In contrast to depressive symptoms, pre-ictal and ictal psychotic symptoms are rare. Ictal psychotic episodes can be the clinical expression of nonconvulsive recurrent seizure activity known as status epilepticus of simple partial, complex partial, or absence seizures. In the case of simple partial status, the diagnosis may often be difficult because scalp recordings may not detect any changes in ictal EEG patterns.
Postictal psychotic symptoms were reported by 7 out of 100 consecutive patients with intractable partial epilepsy in one study. These symptoms were also associated with symptoms of depression, anxiety, and disturbances in sleep and appetite. The duration of these symptoms ranged from 2 to 24 hours.
Psychotic symptoms may cluster and form postictal psychotic episodes, which may occur in 6% to 10% of patients with intractable epilepsy. More often than not, the presence of postictal psychotic episodes is suggestive of more than one seizure focus. Postictal psychotic episodes may last from several hours to several weeks. They usually remit with low doses of antipsychotic medication.
Typically, episodes of postictal psychosis occur in patients who have had epilepsy for at least 10 to 15 years. The episodes tend to follow the occurrence of clusters of generalized tonic-clonic seizures and may appear after a symptom-free lag-time of 12 to 120 hours. Usually, the first symptom is insomnia. If these episodes tend to recur after a cluster of seizures in a particular patient, family members are taught to identify the insomnia and administer antipsychotic medication at low doses, which may abort the psychotic episode. Given the episodic nature of these symptoms and rapid remission after low doses of antipsychotic medication, patients with postictal psychosis should not be prescribed continuous antipsychotic medication.
Recent studies have shown that some patients who experience recurrent postictal psychotic episodes can go on to develop interictal psychotic disorders. In those patients, long-term therapy with antipsychotic drugs may be necessary.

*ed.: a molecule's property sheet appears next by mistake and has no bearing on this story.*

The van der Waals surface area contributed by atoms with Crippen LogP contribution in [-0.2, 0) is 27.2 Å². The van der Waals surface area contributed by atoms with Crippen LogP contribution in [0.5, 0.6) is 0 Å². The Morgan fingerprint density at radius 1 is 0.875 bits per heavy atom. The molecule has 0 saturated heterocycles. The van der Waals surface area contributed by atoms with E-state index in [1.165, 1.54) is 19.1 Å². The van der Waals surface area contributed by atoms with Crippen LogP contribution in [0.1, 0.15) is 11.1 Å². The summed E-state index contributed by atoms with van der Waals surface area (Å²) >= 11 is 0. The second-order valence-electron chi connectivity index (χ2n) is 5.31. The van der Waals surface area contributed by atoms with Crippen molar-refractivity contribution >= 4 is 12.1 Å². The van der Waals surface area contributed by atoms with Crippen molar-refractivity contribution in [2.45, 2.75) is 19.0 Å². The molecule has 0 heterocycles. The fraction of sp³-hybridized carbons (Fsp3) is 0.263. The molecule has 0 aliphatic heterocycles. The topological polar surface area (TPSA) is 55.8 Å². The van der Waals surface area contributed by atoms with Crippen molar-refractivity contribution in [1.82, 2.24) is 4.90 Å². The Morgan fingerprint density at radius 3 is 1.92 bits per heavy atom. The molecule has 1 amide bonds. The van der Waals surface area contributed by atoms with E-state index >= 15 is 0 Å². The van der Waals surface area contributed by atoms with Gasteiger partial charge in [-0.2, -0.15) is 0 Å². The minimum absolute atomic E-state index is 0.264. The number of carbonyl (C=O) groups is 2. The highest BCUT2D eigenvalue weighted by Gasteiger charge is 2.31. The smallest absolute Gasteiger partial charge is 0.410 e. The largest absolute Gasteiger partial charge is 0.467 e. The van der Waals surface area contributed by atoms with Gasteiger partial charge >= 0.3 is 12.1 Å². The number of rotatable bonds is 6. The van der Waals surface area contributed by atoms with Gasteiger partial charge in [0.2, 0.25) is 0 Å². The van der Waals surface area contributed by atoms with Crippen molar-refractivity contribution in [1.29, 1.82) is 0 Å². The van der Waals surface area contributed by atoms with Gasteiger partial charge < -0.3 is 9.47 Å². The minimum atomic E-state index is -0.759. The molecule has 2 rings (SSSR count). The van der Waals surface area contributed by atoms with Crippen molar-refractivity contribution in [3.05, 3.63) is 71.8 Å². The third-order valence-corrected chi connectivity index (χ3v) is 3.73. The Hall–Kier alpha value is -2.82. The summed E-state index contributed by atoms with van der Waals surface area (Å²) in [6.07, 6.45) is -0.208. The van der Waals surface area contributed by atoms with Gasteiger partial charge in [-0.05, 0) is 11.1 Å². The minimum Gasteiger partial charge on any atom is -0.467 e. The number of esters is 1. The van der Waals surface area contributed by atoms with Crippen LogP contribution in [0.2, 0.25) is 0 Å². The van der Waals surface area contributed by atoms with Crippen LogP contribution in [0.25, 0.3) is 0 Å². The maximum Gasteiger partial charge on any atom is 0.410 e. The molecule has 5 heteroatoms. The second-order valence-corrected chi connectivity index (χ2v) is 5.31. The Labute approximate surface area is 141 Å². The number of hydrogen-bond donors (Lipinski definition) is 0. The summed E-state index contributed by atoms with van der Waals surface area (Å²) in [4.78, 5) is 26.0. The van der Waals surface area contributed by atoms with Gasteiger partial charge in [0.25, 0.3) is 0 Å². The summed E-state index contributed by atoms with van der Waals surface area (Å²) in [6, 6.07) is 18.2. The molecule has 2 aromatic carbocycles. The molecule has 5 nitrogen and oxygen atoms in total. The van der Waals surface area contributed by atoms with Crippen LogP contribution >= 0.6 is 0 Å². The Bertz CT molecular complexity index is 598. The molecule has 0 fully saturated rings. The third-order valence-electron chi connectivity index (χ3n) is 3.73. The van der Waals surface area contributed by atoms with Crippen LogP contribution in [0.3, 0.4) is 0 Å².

Among the most frequent symptoms of postictal psychosis are:
- thought blocking (a sudden interruption in thought) and overt thought disorder, manifested by an inability to express thoughts in a coherent manner
- illusions and formed and unformed hallucinations in different modalities (visual, auditory, olfactory, etc.)
- paranoid, religious, and grandiose delusions
- acute confusion
Interictal psychosis can develop as a schizophrenia-like state or be associated with an affective disorder. The schizophrenia-like psychosis of epilepsy, which is believed to affect between 2% and 8% of patients with long-standing complex partial seizures, has been associated primarily with temporal lobe epilepsy (TLE). Although this type of psychiatric presentation may appear similar to idiopathic schizophrenia, important distinctions can be made. Compared to idiopathic schizophrenia, schizophrenia-like states in epilepsy include:
- an intact affect
- unimpaired ability to relate to others
- relative absence of negative symptoms (i.e., flat affect, lack of initiative)
- rare deterioration of the patients' personality
- absence of psychosis in the patient's family
- absence of premorbid schizoid traits and better premorbid day-to-day function
- psychosis marked by ideas of reference, paranoid delusions, and hallucinations
Psychosis may be the expression of adverse effects of AEDs. The discontinuation of an AED with mood stabilizing properties can also trigger a manic or psychotic depression in patients with an underlying mood disorder that had been controlled with that AED.
Other causes of psychosis include substance use and withdrawal and primary psychiatric conditions such as brief reactive psychosis.
The treatment approach to psychosis in epilepsy depends on the etiology of the symptoms and whether the psychosis is the sustained interictal type. Symptoms limited to the postictal period may remit spontaneously, although antipsychotic medication at low doses is often required. A schizophrenia-like syndrome during the interictal period requires antipsychotic medications.
Adapted from: Holzer JC and Bear DM. Psychiatric considerations in patients with epilepsy. In: Schachter SC, Schomer DL, eds. The comprehensive evaluation and treatment of epilepsy. San Diego, CA: Academic Press; 1997. p. 131-148.
With permission from Elsevier (www.elsevier.com)